Cyber-chondria or self-diagnosis via the Internet has been steadily growing since everyone learned of that “free clinic” on the Web. Will this “dangerous epidemic” ever be checked?
By: Vanessa Uy
Ever since surfing on the Internet for academic research became fashionable during the latter part of the 1990’s, anyone with a middle school-level grasp of the English language can – with the aid of relatively foolproof late 20th Century-era search engines – uncover relatively esoteric medical entries on the Internet. Thus the disease called cyber-chondria – also known as surf-diagnosis – was born.
The term cyber-chondria is a “cyberspace-era corruption” of hypochondria, which is an extreme depression of the mind often centered on imaginary physical ailments. Doctors had always advised us common folks against self-diagnosis, which is the frequent cause of hypochondriasis, especially those with very scant medical knowledge of one’s own anatomy and physiology beyond that of the soap opera General Hospital.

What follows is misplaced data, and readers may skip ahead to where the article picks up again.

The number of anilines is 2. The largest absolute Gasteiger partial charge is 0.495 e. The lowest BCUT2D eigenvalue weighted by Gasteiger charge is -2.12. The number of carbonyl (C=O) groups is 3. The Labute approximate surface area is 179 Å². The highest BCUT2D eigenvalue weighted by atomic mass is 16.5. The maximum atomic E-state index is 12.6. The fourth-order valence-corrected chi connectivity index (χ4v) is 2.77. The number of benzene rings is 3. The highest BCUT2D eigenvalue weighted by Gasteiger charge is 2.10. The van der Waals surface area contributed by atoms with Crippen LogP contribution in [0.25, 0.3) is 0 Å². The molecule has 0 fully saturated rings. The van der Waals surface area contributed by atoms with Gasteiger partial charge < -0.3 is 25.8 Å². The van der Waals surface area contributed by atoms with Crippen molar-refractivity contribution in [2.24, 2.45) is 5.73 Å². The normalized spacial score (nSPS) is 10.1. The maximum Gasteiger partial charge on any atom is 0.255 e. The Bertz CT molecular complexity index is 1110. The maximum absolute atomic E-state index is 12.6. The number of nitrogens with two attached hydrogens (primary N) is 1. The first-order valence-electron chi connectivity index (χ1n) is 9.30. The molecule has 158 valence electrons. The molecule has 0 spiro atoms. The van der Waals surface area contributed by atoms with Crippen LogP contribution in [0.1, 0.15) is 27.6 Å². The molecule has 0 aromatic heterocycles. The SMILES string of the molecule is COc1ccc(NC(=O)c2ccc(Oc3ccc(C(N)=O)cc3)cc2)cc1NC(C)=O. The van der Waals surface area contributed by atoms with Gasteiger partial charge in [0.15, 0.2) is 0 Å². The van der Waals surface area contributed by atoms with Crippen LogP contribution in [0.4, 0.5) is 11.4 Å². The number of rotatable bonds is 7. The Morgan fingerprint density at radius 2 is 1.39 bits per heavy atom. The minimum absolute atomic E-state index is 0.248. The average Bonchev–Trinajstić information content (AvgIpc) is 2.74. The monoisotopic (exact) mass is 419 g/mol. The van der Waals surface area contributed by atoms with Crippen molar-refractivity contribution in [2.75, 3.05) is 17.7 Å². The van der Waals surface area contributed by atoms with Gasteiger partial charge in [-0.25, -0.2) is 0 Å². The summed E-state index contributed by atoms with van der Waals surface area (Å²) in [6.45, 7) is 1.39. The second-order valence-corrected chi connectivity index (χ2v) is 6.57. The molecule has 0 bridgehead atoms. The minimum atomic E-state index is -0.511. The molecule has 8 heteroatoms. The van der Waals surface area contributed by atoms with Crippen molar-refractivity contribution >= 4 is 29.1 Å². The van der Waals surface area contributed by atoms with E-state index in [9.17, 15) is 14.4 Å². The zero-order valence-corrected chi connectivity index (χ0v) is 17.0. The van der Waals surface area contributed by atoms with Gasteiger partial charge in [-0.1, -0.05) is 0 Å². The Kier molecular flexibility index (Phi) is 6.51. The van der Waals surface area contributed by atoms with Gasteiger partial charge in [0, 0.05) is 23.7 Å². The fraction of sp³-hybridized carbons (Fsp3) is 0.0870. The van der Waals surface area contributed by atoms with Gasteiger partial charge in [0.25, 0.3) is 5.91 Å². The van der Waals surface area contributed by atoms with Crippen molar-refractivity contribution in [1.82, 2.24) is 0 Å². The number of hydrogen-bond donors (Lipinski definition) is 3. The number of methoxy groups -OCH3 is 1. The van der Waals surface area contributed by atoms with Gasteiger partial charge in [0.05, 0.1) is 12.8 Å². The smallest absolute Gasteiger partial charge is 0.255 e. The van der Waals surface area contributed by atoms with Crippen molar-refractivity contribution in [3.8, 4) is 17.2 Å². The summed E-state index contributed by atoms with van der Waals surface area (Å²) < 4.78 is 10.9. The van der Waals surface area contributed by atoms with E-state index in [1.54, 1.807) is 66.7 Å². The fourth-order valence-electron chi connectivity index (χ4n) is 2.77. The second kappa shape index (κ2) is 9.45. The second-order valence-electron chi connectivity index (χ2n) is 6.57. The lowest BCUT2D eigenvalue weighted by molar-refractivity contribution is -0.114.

The perils behind cyber-chondria was lampooned in an episode of “The Simpsons” when Lisa Simpson tricked her dad Homer and her brother Bart that the two of them had contracted leprosy in order for the two of them to adopt a more "sanitary" lifestyle. In reality according to the latest research, on-line self-diagnosis / surf-diagnosis can usually lead to cyber-chondria when someone of scant medical knowledge and training manages to stumble into websites about exotic diseases whose symptomatology resembles their current condition. When in truth, they could have just mundane – even minor – health problems.
The problems posed by on-line self-diagnosis is not only when someone is bamboozled into purchasing on-line really expensive “miracle cures” that could treat their “imaginary illnesses”, but also, they could uncover diseases that require extremely dangerous medication in order to cure. Like being mistaken during the course of your on-line medical self-diagnosis that in order to get better, you should take arsenic and mercury-based medication. Which you have the unfortunate misfortune of having one still available in your medicine cabinet.